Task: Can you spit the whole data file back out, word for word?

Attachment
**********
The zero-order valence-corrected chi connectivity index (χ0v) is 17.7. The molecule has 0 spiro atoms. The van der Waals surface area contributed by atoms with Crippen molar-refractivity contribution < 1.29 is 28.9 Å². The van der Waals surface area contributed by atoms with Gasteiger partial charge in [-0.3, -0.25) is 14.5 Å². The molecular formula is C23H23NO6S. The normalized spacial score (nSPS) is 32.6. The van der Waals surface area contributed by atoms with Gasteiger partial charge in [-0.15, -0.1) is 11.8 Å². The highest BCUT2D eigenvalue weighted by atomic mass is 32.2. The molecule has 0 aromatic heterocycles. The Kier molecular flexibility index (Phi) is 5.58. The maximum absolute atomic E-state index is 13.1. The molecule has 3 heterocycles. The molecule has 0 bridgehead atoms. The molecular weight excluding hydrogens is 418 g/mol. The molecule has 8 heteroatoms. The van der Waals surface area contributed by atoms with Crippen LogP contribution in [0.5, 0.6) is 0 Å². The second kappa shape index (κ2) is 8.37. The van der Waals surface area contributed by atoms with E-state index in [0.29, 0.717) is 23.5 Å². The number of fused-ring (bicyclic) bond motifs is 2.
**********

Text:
The zero-order valence-corrected chi connectivity index (χ0v) is 17.7. The molecule has 0 spiro atoms. The van der Waals surface area contributed by atoms with Crippen molar-refractivity contribution < 1.29 is 28.9 Å². The van der Waals surface area contributed by atoms with Gasteiger partial charge in [-0.3, -0.25) is 14.5 Å². The molecular formula is C23H23NO6S. The normalized spacial score (nSPS) is 32.6. The van der Waals surface area contributed by atoms with Gasteiger partial charge in [-0.15, -0.1) is 11.8 Å². The highest BCUT2D eigenvalue weighted by atomic mass is 32.2. The molecule has 0 aromatic heterocycles. The Kier molecular flexibility index (Phi) is 5.58. The maximum absolute atomic E-state index is 13.1. The molecule has 3 heterocycles. The molecule has 0 bridgehead atoms. The molecular weight excluding hydrogens is 418 g/mol. The molecule has 8 heteroatoms. The van der Waals surface area contributed by atoms with Crippen LogP contribution in [0.5, 0.6) is 0 Å². The second kappa shape index (κ2) is 8.37. The van der Waals surface area contributed by atoms with E-state index in [0.29, 0.717) is 23.5 Å². The number of fused-ring (bicyclic) bond motifs is 2.